What We Believe

Christ Himself in the Assemblies of His People

"For where two or three are gathered together in my name, there am I in the midst of them." —Matthew 18:20 There are people who think that they are bestowing a great favor upon the church of God when they grace it with their presence, and the implication seems to be that they bestow a great favor on the Almighty. How reprehensible is their own self-esteem! How far removed is their thought from the humility and contrition that reflects the inestimable mercy God bestows on us in the institutions of his church. There are also people who have such esteem for numbers that they will deign to patronize the exercises of worship only where crowds congregate. It is easy to discover the measure of such calculation. They have greater regard for the presence of people than for the presence of the Lord . If we make numbers the criterion of the Lord's presence, then we miss entirely the purport of our Lord in this text (Matt. 18:20). If only two came to a meeting for the worship of God, it would offer grave ... Read more

For Whom Is Worship?

For whom is worship? "For God, of course," comes the answer. "Worship is our response to God's grace. In worship, we give God the praise and honor he deserves. True, we may receive something in worship, we may be edified, but that is a very minor and secondary part of worship. Worship is theocentric." "Truly Reformed" Worship? Slogans such as these have come to define "Truly Reformed" worship in our day. This emphasis is understandable, since modern worship, infused as it is with the ethos of pop culture, has become deeply narcissistic. In reaction to seeker-sensitive worship, which focuses on the needs of the worshiper, Reformed writers insist that worship is about our giving, not about our receiving. Reformed as it sounds, this perspective is one-sided at best, false at worst, and definitely more Arminian than Reformed. Well, what's wrong with saying that worship is for God? For starters, it implies that worship is purely our response to God. It presents this picture: Somewhere, outside a ... Read more

Worship Is More Than a List

Traditionally, Presbyterians have tended to conceptualize worship abstractly as a list of activities. That conception is then applied to various concrete settings, namely, secret, family, and public worship. This is the pattern of the Westminster Confession, Chapter XXI. For Westminster, most of the activities of the public assembly can also take place in the family assembly and in secret. Of the parts of "ordinary religious worship," only the administration of the sacraments is limited to the public assembly. All the rest, at least in some form, find a place in family and secret worship. Even preaching, understood in its essential nature, namely, as the setting forth of the gospel by the exposition of Scripture, takes place both in secret and in family worship. In secret worship, it takes the form of the individual's study of the Scriptures. In the family setting, it takes the form of the father's catechetical instructions to his family. Is Public Worship Really Distinct? So then, what ... Read more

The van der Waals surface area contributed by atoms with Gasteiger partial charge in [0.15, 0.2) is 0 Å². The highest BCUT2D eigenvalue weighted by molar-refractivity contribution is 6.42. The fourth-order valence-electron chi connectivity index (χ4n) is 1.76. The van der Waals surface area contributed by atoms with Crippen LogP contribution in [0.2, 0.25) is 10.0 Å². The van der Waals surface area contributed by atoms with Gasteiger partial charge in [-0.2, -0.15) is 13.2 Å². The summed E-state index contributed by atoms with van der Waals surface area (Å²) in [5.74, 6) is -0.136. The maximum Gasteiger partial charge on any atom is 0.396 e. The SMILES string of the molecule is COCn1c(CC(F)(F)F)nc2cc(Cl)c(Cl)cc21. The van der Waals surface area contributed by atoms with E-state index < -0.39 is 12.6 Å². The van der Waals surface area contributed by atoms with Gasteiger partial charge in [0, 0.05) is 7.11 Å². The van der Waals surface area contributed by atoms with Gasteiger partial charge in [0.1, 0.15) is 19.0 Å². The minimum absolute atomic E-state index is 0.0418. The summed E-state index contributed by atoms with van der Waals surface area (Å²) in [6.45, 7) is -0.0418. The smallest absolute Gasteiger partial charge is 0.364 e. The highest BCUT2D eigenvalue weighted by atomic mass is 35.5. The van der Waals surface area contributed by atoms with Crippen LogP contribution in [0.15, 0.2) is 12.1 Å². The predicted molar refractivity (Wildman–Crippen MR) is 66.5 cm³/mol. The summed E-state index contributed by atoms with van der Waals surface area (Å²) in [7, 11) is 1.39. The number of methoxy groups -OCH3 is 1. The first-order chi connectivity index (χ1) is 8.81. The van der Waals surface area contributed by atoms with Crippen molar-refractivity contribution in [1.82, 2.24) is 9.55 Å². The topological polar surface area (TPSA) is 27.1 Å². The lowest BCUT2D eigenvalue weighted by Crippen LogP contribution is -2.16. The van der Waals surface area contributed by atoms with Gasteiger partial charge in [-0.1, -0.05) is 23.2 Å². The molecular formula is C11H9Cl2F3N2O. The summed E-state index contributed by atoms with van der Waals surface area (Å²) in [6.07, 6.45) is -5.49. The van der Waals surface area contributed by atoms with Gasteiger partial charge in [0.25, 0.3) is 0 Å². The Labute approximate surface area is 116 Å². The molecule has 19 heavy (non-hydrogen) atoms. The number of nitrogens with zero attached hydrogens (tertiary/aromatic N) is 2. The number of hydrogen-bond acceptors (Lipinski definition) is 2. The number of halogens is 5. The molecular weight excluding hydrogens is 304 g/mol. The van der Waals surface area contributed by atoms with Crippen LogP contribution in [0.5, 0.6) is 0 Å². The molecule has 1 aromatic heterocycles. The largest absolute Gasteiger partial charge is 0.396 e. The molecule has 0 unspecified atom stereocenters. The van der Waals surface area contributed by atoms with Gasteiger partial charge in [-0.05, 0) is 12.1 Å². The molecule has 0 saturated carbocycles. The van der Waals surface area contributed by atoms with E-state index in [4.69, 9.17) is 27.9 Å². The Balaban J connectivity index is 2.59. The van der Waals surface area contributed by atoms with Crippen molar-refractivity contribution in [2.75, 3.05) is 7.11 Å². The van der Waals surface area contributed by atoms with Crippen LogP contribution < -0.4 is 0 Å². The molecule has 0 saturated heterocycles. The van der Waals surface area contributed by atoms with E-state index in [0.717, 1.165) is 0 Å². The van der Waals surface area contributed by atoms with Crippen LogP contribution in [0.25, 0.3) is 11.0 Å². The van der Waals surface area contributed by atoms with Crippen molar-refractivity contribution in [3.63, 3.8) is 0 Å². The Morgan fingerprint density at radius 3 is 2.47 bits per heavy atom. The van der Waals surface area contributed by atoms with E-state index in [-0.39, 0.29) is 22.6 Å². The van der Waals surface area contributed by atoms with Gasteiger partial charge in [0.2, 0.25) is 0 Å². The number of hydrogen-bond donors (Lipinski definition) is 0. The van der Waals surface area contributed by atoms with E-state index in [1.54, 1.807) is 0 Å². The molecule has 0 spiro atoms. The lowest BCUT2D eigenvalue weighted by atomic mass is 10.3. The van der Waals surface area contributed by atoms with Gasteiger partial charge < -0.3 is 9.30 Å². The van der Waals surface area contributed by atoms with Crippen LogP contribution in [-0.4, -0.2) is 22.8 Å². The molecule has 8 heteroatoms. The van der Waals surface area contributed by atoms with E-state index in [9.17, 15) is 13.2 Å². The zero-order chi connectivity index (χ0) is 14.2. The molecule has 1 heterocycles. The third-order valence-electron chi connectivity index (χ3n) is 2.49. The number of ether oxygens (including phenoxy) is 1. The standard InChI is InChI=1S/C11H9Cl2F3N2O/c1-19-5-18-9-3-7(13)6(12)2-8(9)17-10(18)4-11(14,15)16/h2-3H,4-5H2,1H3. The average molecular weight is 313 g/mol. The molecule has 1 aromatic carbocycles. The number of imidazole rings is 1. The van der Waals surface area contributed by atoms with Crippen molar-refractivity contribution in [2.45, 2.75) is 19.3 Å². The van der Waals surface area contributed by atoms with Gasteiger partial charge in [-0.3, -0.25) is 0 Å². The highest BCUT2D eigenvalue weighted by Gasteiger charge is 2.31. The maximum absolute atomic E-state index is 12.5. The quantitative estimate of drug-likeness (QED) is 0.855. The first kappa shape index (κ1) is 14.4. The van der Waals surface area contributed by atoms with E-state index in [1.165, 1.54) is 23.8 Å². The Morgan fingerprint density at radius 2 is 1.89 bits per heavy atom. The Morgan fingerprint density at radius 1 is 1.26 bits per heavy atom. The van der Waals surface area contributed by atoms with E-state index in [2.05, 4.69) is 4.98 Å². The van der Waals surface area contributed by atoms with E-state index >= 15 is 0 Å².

The Beauty of Reformed Worship

That we call our worship "Reformed" means that it has a specific character (and beauty) in distinction from other forms of worship. Our form of worship finds itself between two "extremes" in a specific respect. On the one hand, there is Romanist worship, in which not only is the "accursed idolatry" of the Mass (Heidelberg Catechism, Lord's Day 30) central, but for all practical purposes the congregation or laity is passive. It is not even necessary that there be a congregation present! Where the bishop or priest is, busy at the altar, there is the church—even if he is all by himself. On the other hand, there is independentism in its various forms. This worship all boils down to a gathering of individual believers without special office-bearers. There is only the congregation. Each member may contribute his input. It is a free-for-all. Especially with the enormous growth of the charismatic movement in our time, this kind of "meeting together" is rampant. Many people are attracted to this form of ... Read more

Worship: Evangelical or Reformed?

One of the challenges of being Reformed in America is to figure out the relationship between what is evangelical and what is Reformed. Protestantism in America is dominated by the mainline Protestants, the evangelicals, and the charismatics. After these dominant groups, other major players would include the confessional Lutherans. But where do the Reformed fit in, particularly in relation to the evangelicals, with whom historically we have been most closely linked? Some observers argue that the confessional Reformed are a subgroup in the broader evangelical movement. Certainly over the centuries in America, the Reformed have often allied themselves with the evangelicals, have shared much in common with the evangelicals, and have often tried to refrain from criticizing the evangelical movement. But are we Reformed really evangelical? One area in which the differences between evangelical and Reformed can be examined is the matter of worship. At first glance, we may see more similarities than differences. ... Read more


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